Time traveler

The recent Mecum sale of the ex-Tom McMullen ’32 roadster for $742k (ACC# 213966) was arguably due to that car’s notoriety, as it was not even on its original frame. Dr. Mark Van Buskirk’s channeled ’32, originally built by Jim Khougaz and restored by Dave Simard, went for $385,000 when it sold at RM Monterey in 2007 (ACC# 46256) and $214,500 when it was resold at the RM/Ralph Whitworth auction at the Petersen in 2009. Both of those cars were restored; both had been shown at Pebble Beach, and they’d received a great deal of complimentary ink.

Consider this: An old car is only original once, and it’s even harder to find an historic hot rod in “as-built” condition.

More of a custom rod than a racer, this car won’t command top dollar in today’s market. But if you grew up on the Right Coast, hankering for a channel job, it’s pure nostalgia. It’s still just the way Jack Lentz built it.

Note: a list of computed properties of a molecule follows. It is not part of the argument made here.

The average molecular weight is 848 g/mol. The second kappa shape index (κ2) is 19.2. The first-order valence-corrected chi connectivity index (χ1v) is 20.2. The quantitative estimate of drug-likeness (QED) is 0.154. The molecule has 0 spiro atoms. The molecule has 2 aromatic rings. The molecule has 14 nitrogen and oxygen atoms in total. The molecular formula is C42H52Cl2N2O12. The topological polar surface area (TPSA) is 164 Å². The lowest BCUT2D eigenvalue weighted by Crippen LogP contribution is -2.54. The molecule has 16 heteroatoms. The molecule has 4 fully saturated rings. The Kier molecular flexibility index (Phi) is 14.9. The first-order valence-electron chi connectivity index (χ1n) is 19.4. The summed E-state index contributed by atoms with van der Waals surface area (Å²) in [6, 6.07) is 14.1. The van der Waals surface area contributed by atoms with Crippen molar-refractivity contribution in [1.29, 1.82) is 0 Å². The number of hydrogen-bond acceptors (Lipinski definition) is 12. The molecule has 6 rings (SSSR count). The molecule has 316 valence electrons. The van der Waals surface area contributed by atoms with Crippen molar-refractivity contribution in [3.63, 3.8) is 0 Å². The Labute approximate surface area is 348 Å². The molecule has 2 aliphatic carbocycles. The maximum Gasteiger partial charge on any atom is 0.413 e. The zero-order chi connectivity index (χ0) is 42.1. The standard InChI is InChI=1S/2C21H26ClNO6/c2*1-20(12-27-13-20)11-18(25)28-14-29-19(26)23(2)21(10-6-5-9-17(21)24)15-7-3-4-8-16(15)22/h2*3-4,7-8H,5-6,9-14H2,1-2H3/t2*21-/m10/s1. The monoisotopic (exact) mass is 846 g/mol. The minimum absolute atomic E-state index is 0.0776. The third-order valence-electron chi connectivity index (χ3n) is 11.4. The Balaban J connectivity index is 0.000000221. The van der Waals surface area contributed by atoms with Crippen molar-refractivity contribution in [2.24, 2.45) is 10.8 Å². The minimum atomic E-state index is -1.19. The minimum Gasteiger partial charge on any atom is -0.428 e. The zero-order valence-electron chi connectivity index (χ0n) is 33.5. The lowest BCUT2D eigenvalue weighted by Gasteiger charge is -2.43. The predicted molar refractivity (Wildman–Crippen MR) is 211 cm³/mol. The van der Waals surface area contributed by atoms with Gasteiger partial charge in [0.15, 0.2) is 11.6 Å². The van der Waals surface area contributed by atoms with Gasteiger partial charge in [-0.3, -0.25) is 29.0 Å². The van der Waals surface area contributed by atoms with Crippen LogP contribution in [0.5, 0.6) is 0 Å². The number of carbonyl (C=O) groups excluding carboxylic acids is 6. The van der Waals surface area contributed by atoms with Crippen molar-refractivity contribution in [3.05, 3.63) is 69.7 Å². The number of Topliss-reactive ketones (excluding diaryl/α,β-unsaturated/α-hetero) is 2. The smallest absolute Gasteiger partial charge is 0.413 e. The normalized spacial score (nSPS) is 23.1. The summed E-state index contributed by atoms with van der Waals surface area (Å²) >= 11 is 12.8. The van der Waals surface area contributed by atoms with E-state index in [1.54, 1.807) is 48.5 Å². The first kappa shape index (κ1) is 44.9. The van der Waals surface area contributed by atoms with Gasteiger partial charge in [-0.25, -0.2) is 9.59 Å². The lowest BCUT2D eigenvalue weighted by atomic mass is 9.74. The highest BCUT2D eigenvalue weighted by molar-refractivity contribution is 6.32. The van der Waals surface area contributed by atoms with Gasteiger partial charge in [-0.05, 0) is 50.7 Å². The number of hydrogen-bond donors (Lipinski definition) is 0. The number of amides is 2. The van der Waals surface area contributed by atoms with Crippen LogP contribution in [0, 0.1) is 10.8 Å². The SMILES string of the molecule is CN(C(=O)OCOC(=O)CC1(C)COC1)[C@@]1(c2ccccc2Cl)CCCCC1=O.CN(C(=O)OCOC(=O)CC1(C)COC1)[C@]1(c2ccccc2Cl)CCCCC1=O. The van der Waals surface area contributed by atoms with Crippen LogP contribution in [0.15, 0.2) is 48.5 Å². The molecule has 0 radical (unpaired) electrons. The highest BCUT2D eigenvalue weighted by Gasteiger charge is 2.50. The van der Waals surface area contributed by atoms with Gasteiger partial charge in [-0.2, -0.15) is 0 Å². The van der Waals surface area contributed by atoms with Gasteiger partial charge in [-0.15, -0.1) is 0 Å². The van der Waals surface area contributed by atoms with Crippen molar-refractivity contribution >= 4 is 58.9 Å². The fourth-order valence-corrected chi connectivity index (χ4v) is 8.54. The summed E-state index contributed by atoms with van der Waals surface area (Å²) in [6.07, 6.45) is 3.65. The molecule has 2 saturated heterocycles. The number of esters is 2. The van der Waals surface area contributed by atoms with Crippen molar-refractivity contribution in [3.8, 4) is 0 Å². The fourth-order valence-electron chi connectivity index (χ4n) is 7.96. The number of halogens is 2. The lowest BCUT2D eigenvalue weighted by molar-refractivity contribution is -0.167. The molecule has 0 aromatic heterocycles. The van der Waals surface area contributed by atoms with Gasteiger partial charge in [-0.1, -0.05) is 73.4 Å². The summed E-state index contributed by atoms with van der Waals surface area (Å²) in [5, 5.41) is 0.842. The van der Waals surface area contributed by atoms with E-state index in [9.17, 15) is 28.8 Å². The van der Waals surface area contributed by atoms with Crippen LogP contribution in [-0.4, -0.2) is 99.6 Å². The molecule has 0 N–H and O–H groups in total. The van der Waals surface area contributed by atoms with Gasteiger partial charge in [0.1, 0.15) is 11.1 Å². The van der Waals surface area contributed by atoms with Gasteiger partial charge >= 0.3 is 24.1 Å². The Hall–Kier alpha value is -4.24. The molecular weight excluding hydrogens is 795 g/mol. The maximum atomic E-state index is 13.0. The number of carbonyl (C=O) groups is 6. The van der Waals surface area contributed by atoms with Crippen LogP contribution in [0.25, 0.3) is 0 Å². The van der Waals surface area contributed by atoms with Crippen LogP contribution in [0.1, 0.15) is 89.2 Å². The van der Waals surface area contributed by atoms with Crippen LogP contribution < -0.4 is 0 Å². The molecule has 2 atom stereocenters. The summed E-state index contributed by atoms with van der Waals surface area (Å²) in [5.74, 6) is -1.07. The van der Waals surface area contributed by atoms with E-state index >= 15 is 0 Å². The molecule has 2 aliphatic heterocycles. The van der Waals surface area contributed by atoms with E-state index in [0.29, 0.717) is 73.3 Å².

I didn’t hear it run, but there’s no reason to suspect the crusty old Deuce wouldn’t crackle to life and be ready for a Saturday morning cruise or a trip to an historic hot-rod event. Offered without reserve as part of several cars from the Barber Collection, the roadster found a home for just under six figures.

At that, I’ll call it decently sold and very well bought.

(Introductory description courtesy of RM Auctions.)